The difference between a justified and unjustified killing can be hard to discern. It’s less of a solid line down the middle and more a wide blur, with certain incidents landing in that blurry mess. Different perspectives on the incident, whether the lengths that you went to were justified given the risk of the situation. Many states have very different ways of interpreting justification in a self-defense shooting, and Florida is no different. So the question then becomes, how can you tell when what you do is self defense in Florida?
Determining self defense during a shooting in Florida
Florida is notable for how it handles self defense, being a state that offers a pretty wide berth for people to defend themselves in the case of someone who poses a reasonable, imminent danger. Namely, unlike states where you have a duty to retreat and disengage from the situation, or have free reign to reasonably defend yourself in case someone trespasses in your home (known as Castle Doctrine), Florida subscribes to the Stand Your Ground mindset. What this means is that if you are in a location where you are legally allowed to be and someone appears to be posing a reasonable, imminent threat to your life, you can “stand your ground” and defend yourself, without a duty to retreat. This does not, of course, mean that you necessarily should, mind you; some situation it would be safest for you to leave the situation if it is possible. For example, if you are in a vehicle and can quickly leave the situation, that would be encouraged, but not legally mandated. Physical defense can even be more risky in that kind of situation, as driving away takes less time than retrieving and readying a firearm or other weapon.
Of course, determining a reasonable, imminent danger can be somewhat difficult in a situation where you are, naturally, not behaving as rationally as someone who may be observing the incident in hindsight. After all, you are left worrying about whether this situation was going to put you or your loved ones in danger, and there may not be time to factor in whether you can disengage from the encounter, whether not acting would cost your life or not. There are incidents that will be more obvious than others — for example, an incident where someone has a gun pointed at you illegally (ie, not a police officer acting in the line of duty), that would likely be considered a clear, imminent, and reasonable threat to your life, and acting in self defense to prevent that from happening will likely not be seen in a negative light by a judge or a jury, if it got to that point.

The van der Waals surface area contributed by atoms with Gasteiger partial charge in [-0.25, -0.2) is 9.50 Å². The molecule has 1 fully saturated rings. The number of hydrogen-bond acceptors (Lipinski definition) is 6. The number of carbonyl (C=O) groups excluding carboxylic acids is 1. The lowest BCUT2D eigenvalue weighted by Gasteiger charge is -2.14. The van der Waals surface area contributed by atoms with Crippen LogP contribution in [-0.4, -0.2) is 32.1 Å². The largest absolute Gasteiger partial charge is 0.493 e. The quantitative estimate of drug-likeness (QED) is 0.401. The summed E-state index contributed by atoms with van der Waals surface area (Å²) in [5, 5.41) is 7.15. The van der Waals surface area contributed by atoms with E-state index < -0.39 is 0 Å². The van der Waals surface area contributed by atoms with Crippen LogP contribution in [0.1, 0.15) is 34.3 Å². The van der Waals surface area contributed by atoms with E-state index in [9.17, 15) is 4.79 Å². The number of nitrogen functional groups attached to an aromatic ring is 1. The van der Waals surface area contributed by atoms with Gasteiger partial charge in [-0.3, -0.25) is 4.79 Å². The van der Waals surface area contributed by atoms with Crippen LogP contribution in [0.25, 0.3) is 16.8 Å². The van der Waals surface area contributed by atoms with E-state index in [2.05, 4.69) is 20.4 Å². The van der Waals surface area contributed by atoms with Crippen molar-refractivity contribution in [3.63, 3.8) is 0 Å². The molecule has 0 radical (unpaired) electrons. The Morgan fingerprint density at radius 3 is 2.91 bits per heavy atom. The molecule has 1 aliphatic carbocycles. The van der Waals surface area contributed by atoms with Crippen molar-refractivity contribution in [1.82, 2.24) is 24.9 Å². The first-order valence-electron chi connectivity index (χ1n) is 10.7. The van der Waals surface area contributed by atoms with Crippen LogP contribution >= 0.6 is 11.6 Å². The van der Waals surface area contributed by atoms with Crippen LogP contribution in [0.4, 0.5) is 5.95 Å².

Even in circumstances where you feel legitimately threatened, the circumstances may yet still change. If someone is posing an imminent threat to your life, you certainly have a legal justification to defend yourself with fatal force, but what happens if the assailant begins to flee and you shoot them? At that point, it would most likely no longer be justified that you did so, as the threat is no longer present. Similarly, if you have incapacitated an assailant to the point where they cannot reasonably pose a threat to you anymore and you continue to attack them and possibly kill them, that may hurt your defense, as you went beyond injuring and/or killing to defend your life into potentially being seen as getting retribution against someone who injured or intended to injure you or yours. Another wrinkle is determining what “imminent” entails, as it is not really a matter of “imminent or not.” There is a lot of gray area involved in determining that, as one threat may be less imminent than another, while still being considered imminent. You also cannot claim self defense if, say, you got a threatening phone call from someone and, in turn, you went to a location in order to assault or kill them, this would not be self defense, as you put yourself in a dangerous situation intentionally. Similarly, if you are committing a crime and in doing so you are forced to defend yourself, you are not protected under the law, as you have no legal protection to commit a crime as you do to exist in a public space.
Can the method and extremity of the defense make it less justifiable?
Now that we have covered the act of defending one’s self in Florida, we can move onto discussing the specific methods and extremity of response and how it affects a claim of defense. For example, a person who is on the other side of a door and has no reasonable way to get inside to put one’s life at risk, reacting with deadly force has a strong chance of being deemed as unjustified, unless you are able to demonstrate in some way that if you did not do this, you or a loved one would be put at risk of bodily injury or death. Another aspect that may come up is whether the method utilized is justified by the threat. If someone is threatening to slap you with a small fish, you responding with fatal force is not likely to be seen as justifiable, even if the person making the threat has the capability of doing it, as getting slapped by a fish is not reasonably going to cause even mild harm. Self defense may also leave the table if your methods of self defense cause the injury or death of innocent bystanders, especially if you had reason to believe that it may. The best way to determine if your case has a justifiable claim of self defense, however, is to consult with an Orlando criminal defense lawyer.